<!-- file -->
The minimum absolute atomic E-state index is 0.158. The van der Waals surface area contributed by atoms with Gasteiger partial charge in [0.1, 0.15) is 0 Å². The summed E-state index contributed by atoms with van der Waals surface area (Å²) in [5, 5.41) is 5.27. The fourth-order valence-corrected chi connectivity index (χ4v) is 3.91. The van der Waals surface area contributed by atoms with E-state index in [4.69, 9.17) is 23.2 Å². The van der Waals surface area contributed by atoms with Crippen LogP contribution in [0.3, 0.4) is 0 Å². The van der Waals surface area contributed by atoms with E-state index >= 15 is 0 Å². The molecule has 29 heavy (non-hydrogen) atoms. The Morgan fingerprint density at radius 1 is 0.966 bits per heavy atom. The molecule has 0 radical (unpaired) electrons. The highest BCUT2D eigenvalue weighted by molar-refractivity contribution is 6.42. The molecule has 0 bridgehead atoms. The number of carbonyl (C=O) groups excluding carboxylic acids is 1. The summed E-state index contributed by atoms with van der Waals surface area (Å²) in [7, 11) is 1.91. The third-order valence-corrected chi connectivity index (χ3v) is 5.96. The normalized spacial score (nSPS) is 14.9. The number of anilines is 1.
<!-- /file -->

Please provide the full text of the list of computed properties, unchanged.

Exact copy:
The minimum absolute atomic E-state index is 0.158. The van der Waals surface area contributed by atoms with Gasteiger partial charge in [0.1, 0.15) is 0 Å². The summed E-state index contributed by atoms with van der Waals surface area (Å²) in [5, 5.41) is 5.27. The fourth-order valence-corrected chi connectivity index (χ4v) is 3.91. The van der Waals surface area contributed by atoms with E-state index in [4.69, 9.17) is 23.2 Å². The van der Waals surface area contributed by atoms with Crippen LogP contribution in [0.3, 0.4) is 0 Å². The van der Waals surface area contributed by atoms with E-state index >= 15 is 0 Å². The molecule has 29 heavy (non-hydrogen) atoms. The Morgan fingerprint density at radius 1 is 0.966 bits per heavy atom. The molecule has 0 radical (unpaired) electrons. The highest BCUT2D eigenvalue weighted by molar-refractivity contribution is 6.42. The molecule has 0 bridgehead atoms. The number of carbonyl (C=O) groups excluding carboxylic acids is 1. The summed E-state index contributed by atoms with van der Waals surface area (Å²) in [7, 11) is 1.91. The third-order valence-corrected chi connectivity index (χ3v) is 5.96. The normalized spacial score (nSPS) is 14.9. The number of anilines is 1.